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Nature. 2000 May 4;405(6782):91-4.

JNK is required for effector T-cell function but not for T-cell activation.

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Howard Hughes Medical Institute, Section of Immunobiology, Yale University School of Medicine, New Haven, Connecticut 06520, USA.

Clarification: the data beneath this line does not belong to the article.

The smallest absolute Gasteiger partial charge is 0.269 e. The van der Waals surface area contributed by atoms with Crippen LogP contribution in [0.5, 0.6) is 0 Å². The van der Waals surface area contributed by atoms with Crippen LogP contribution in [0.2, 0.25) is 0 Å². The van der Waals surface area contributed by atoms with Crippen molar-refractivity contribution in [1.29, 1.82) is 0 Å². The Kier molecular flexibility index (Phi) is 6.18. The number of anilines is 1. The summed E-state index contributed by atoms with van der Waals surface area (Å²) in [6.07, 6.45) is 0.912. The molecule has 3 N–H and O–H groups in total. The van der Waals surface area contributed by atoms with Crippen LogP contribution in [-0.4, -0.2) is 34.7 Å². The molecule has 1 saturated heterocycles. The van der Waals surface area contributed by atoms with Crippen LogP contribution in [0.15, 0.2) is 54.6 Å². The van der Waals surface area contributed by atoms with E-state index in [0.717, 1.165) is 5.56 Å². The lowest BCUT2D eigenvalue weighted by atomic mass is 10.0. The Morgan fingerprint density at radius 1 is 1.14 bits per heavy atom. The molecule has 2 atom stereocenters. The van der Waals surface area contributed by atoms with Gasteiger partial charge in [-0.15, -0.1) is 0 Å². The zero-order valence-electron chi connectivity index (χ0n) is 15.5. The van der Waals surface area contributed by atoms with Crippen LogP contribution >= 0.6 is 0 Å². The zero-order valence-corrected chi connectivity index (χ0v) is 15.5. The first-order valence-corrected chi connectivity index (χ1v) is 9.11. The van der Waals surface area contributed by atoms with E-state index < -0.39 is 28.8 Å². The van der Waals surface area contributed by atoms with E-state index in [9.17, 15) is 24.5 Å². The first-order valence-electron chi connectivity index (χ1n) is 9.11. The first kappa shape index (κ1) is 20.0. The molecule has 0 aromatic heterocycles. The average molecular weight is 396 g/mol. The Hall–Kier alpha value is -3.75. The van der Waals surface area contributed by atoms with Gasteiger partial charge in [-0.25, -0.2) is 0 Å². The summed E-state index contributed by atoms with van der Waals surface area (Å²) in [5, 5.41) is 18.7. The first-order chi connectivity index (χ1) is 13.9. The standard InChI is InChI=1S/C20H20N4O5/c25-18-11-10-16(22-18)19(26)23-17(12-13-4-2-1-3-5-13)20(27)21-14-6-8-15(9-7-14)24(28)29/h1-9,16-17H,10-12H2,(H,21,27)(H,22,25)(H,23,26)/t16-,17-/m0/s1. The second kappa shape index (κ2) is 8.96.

The hallmark of T-cell activation is the production of interleukin 2 (IL-2). c-Jun amino-terminal kinase (JNK), a MAP kinase that phosphorylates c-Jun and other components of the AP-1 group of transcription factors, has been implicated in the activation of IL-2 expression. Previously, we found that T cells from mice deficient in the Jnk1 or Jnk2 gene can be activated and produce IL-2 normally, but are deficient in functional differentiation into Th1 or Th2 subsets. However, studies of mice with compound mutations indicate that JNK1 and JNK2 are redundant during mouse development. Here we use three new mouse models in which peripheral T cells completely lack JNK proteins or signalling, to test whether the JNK signalling pathway is crucial for IL-2 expression and T-cell activation. Unexpectedly, these T cells made more IL-2 and proliferated better than wild-type cells. However, production of effector T-cell cytokines did require JNK. Thus, JNK is necessary for T-cell differentiation but not for naive T-cell activation.

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